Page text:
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Frank Little - A True American Hero

"1/2 White, 1/2 Indian, All I.W.W."

On August 1, 1917, labor organizer Frank Little was taken forcibly from his boarding house in Butte, Montana, and was lynched from a railroad trestle.

In the summer of 1917, Frank had been helping to organize copper workers in a strike against the Anaconda Copper Company, but it was most likely his stand against World War I that so infuriated his assassins. He argued that all working men should refuse to join the army and fight on behalf of their capitalist oppressors. As he said in the last speech before his death, "I stand for the solidarity of labor." Frank understood that his stand against the war might get him killed, but even this prospect did not deter him. He was a true revolutionary.

Not much is known about the early life of Frank Little. He was born in 1879 and was active in the 1913 free speech campaigns in Missoula, Fresno, Spokane, Peoria, and elsewhere. Frank was also active in organizing lumberjacks, mineworkers and oilfield workers into labor unions. By 1916, Frank was a member of the Industrial Workers of the World General Executive Board.

The I.W.W. was founded in 1905 by Eugene V. Debs, William "Big Bill" Haywood, and others who believed that workers should be organized into a single industrial union because individual trade unions were likely to be pitted against each other during disputes with the employers. The I.W.W. was founded on the belief that the working class and the employing class have nothing in common and that the historic mission of the working class is to abolish capitalism and replace it with an economic system based upon human need rather than private profit, so that the benefits of the good life could be extended beyond the privileged few.

Frank Little is an American hero, not for the great things he accomplished in his lifetime, but because he remained true to his revolutionary principles until the day he died. Today, those of us lucky enough to be living in the United States and other western countries are living in a period of relatively stable economic prosperity. Some of us may even live our entire lives without ever belonging to a labor union or participating in a strike. It seems as though we have been living in a collective "comfort zone." Our thoughts are basically constructed for us by our educational institutions and by the mass media, so we have little information regarding the turbulent class struggle that was taking place a century ago. How many of us today even understand the conflict between capital and labor? How many of us think about why we are living the good life while three-fourths of humanity is living in poverty? And how many think about the possible consequences when the stock market finally collapses and the conflict between capital and labor intensifies in the developed countries?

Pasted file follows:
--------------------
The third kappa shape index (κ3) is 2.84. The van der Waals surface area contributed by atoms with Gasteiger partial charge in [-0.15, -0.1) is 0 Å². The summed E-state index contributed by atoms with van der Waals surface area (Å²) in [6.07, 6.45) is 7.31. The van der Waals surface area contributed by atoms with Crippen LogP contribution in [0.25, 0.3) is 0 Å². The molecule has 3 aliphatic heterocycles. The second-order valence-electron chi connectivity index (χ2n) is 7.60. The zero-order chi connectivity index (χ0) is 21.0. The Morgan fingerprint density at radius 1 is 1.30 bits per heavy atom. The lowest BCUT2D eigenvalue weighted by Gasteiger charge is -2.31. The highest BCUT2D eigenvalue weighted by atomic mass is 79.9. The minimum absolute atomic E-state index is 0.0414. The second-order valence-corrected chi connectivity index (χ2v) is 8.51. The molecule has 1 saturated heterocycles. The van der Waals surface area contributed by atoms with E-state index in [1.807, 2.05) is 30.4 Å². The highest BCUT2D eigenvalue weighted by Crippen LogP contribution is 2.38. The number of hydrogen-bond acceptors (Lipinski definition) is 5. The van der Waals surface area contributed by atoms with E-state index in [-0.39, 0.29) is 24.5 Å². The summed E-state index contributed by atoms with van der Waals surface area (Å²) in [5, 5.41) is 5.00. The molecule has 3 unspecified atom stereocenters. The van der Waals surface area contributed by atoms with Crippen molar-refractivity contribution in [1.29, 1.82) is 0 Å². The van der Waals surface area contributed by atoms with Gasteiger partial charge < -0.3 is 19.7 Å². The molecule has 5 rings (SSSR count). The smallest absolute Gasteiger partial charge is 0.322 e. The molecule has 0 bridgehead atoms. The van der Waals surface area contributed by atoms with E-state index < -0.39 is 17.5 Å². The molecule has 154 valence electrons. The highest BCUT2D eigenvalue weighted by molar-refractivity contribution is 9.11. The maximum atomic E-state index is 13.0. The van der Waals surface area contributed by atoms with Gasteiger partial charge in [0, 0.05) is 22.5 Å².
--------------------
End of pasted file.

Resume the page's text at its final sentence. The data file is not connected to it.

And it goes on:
Even those of us who have studied labor history and understand the conflict between capital and labor would be humbled to stand in the same room with a man like Frank Little. He lived in the trenches, teaching and organizing so that his fellow workers could one day enjoy the good life that only the bosses enjoyed. He was not an "armchair revolutionary" but a man who actively put his principles into action on a day to day basis, knowing that he could be jailed on some trumped-up charge or shot by a Pinkerton thug at any time. Even though Frank Little was executed by six masked men in the wee hours of August 1, 1917, his ideas will live on as long as people remember him. And in Butte, Montana, "we never forget...."